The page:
I IMAGINE RIDING a horse on an ocean beach is a dream come true for every horse lover. And it’s an opportunity that Freedom Farm owner and trainer Mary Gallagher has offered to her Advanced Hoof Beats students every August for almost 20 years.
This year, students Maddie Niemeyer, Lily Robertson, Zoe Ernst, Kathryn Butler and Elly Dam (and her fortunate younger sister Daniela Dam) were given the chance of a lifetime: Camping out at Gallagher’s friend’s farm in Long Beach, where they were able to ride directly to the beach, and, because the surf was relatively calm, they even got to wade into the majestic Pacific Ocean waters.
When I was a teenager, I, too, got to live that dream.
My horse was stabled on a cliff next to the ocean in Corona del Mar, Calif. I spent many a time riding the narrow trail down to the shore and even into the ocean.
One time, my friends and I were riding bareback into the ocean during a relatively calm surf when a large wave came crashing over my horse’s head and swept me off my mare.
My friends had already turned to back to shore, so my mare calmly walked back with them. She trailed along the shore next to them for a few minutes before they noticed she was riderless.
For us, it was a fun and funny memory.
Of course, there was no danger of me catching hypothermia in the Southern California surf, like there might be if it happened up here in the waters off the Peninsula.
Gallagher said the girls had a blast and were full of giggles and fun times during their stay.
In past years, extra activities included getting ice cream at the big parlor in town, go-cart racing, a visit to the museum and even seeing a play at the local theater.
She said the kids just wanted to hang out on the beach and at the farm this year. An entertainment highlight was when the kids wrote, directed and acted in a skit in which they got “everyone involved, including the adults,” Gallagher said.
“They made it into an audience participation play,” she said, adding with a smile, “There were lots of giggles, laughing, running around and screaming. It was hilarious.”
Coming up on the Freedom Farm agenda is an archery clinic.
“It’s something the kids did earlier this year at the Bainbridge Island Saddle Club. They had the instructor come and give an archery clinic a couple of our students went to,” Gallagher said. “They had a ball and asked if they could have one here, so we’re doing it.”
Mounted Archery Clinic
The clinic, Oct. 9-10 at Freedom Farm, include:
• Two days of training with Lisa Badger, Mounted Archery Association of the America’s Registered Clinic instructor. Friday evening orientation meeting included.
• Beginner-level mounted archers welcome. Archery gear available. Intermediate riding skills recommended.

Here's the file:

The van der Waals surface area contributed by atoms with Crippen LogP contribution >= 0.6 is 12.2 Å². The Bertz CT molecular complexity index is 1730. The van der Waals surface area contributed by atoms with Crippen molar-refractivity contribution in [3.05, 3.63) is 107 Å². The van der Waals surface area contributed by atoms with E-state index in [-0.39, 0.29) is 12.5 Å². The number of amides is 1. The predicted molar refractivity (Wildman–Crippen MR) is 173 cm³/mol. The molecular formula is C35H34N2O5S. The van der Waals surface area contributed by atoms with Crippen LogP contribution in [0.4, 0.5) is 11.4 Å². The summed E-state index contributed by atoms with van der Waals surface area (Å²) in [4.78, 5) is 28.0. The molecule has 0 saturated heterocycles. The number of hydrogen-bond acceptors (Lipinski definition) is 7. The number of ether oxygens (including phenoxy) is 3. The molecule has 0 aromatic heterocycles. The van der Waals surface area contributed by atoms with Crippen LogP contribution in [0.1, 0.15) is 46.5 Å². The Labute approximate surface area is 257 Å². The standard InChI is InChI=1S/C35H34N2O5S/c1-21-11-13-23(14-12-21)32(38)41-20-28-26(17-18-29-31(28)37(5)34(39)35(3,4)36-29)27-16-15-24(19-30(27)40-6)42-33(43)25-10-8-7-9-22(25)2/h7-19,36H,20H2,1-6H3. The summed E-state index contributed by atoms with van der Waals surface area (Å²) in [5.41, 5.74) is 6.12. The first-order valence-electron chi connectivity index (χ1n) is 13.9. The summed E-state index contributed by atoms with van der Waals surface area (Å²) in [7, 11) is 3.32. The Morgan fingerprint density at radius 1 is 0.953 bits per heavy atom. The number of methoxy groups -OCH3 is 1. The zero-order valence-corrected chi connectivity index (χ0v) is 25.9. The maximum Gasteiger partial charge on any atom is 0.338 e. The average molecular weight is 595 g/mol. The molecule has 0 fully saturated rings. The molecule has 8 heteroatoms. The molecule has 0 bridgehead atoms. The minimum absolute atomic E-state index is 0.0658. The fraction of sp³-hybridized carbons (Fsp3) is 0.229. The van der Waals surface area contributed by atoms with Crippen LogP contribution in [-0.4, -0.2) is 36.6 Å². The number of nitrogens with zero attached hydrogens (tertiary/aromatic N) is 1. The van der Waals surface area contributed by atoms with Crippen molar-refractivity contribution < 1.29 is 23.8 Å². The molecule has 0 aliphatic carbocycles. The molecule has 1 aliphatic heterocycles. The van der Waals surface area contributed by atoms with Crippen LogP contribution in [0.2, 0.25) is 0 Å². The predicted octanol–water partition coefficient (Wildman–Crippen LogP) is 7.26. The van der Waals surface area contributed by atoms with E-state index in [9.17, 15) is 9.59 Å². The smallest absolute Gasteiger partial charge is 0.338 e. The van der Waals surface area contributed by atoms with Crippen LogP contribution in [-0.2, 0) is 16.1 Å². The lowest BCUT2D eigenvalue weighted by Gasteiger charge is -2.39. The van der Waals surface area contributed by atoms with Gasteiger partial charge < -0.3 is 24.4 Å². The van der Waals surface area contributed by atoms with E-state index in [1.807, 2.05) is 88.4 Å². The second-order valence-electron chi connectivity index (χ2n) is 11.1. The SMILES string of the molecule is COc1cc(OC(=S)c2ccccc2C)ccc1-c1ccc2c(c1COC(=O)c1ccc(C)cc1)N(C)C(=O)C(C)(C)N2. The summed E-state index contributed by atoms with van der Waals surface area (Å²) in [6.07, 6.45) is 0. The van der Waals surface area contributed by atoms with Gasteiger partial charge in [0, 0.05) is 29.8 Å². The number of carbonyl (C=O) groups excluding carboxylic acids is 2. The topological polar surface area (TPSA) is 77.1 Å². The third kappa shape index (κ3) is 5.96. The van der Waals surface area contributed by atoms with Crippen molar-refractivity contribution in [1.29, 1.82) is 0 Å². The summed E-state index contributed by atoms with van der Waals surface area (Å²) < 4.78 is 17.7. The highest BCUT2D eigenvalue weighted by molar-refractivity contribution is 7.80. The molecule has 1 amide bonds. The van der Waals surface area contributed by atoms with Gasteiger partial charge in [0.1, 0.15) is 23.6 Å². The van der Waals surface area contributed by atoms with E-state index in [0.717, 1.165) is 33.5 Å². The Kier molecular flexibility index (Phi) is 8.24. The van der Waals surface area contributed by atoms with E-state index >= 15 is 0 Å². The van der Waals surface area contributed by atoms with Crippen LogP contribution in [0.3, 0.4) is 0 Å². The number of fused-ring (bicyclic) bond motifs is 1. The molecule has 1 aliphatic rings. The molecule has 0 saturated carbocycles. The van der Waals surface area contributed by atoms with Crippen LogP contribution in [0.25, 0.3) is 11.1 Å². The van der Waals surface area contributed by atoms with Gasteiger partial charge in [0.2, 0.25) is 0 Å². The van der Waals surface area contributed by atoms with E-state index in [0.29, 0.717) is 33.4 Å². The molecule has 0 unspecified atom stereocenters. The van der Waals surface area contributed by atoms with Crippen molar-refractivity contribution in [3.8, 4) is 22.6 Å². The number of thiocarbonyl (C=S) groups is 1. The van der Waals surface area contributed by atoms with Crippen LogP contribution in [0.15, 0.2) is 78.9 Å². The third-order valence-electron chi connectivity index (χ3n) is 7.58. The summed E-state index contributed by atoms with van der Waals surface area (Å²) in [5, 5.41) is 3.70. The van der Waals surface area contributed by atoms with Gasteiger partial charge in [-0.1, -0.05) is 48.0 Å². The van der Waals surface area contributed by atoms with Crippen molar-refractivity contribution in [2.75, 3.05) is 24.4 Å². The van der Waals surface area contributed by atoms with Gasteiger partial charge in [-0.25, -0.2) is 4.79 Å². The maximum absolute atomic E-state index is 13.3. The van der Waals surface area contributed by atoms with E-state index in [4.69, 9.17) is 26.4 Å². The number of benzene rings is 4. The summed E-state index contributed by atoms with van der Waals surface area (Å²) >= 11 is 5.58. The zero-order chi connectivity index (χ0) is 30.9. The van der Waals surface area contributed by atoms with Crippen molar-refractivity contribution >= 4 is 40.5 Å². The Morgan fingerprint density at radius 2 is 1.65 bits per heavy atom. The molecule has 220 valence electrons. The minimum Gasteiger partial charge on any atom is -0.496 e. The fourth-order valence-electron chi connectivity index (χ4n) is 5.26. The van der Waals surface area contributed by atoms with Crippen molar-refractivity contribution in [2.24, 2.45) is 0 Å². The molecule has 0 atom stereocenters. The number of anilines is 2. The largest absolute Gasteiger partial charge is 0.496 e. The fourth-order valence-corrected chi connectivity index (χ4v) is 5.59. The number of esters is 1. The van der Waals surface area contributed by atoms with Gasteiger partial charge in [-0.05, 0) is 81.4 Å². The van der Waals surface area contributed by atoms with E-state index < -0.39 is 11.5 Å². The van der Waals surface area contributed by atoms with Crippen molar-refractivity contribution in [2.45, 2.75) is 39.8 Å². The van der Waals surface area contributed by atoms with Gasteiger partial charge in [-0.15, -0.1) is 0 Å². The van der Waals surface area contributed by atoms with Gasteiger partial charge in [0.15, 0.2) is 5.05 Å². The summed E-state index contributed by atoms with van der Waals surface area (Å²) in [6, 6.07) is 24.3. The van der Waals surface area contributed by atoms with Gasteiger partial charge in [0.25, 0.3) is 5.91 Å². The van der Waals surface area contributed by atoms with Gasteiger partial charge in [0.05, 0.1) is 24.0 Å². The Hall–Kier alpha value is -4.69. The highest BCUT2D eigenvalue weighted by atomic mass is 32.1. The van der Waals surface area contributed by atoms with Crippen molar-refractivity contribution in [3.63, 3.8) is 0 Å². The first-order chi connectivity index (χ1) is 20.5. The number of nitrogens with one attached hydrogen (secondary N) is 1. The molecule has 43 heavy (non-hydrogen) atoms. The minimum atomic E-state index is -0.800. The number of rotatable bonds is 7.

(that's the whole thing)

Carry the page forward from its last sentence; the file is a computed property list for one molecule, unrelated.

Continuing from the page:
• Ground Archery. Archery Horsemanship. Starting Your Horse. Advancing toward Competition.
Note: Archery Clinic is capped at 12 participants; Filling out the registration form online does not guarantee participation. Auditors welcome.
It seems good things are always happening at Freedom Farm. For more information or future calendar events, go to www. freedom-farm.net. Email [email protected] freedom-farm.net or phone 360-457-4897. Located at 493 Spring Road, Agnew.
A Clallam County Equine Emergency Protocol initiative is gaining momentum should a catastrophic event, such as area wildfire, earthquake or flood, occur on the Peninsula.
I spoke this week with an individual at the Clallam County Sheriff’s Office command center who’s working diligently on the county’s emergency management plan, including putting together what’s called emergency support functions. And one of those emergency support functions is called mass care. A portion of mass care is dealing with large animals and small animals that are pets. And this person considers horses as pets.
I told her, I think at this point most folks are interested in where they can vacate to in case of wildfire, more than a flood or earthquake. My source, who doesn’t want to be named, lest she be inundated with calls before she’s ready, said in an absolute state of emergency, Clallam County Fairgrounds is likely able to be utilized, because it is owned by Clallam County. In the interim, she still needs to get that in writing from the fairgrounds manager.
I also asked if Kitsap County Fairgrounds could be used. She is going to contact the county to get the approval.
“No matter where it’s approved to vacate to, the owners must stay with their animals at all times,” she said.
She questioned who was going to transport the horses in case of emergency. I told her I was talking with members of local Back Country Horsemen groups to try put together a list of those who own trailers who’d be willing to help.
All this is a work in progress though. She’s hopeful by spring she’ll be able to hold public forums to say what’s going on, to get the plan implemented and to get our input as well.
In the meantime, horse owners can keep the ball rolling by finding out who’s willing to take part in the action plan, be it through offering farm space above the floodplain for shelters, or, for those who have horse trailers offering to help trailer the animals out of the danger zone.
Hopefully, by next summer, we shall have an actual large emergency plan for both Clallam and Jefferson counties. Feel free to contact me with any questions.
Karen Griffiths’ column, Peninsula Horseplay, appears the second and fourth Sunday of each month.
If you have a horse event, clinic or seminar you would like listed, please email Griffiths at [email protected] at least two weeks in advance. You can also call her at 360-460-6299.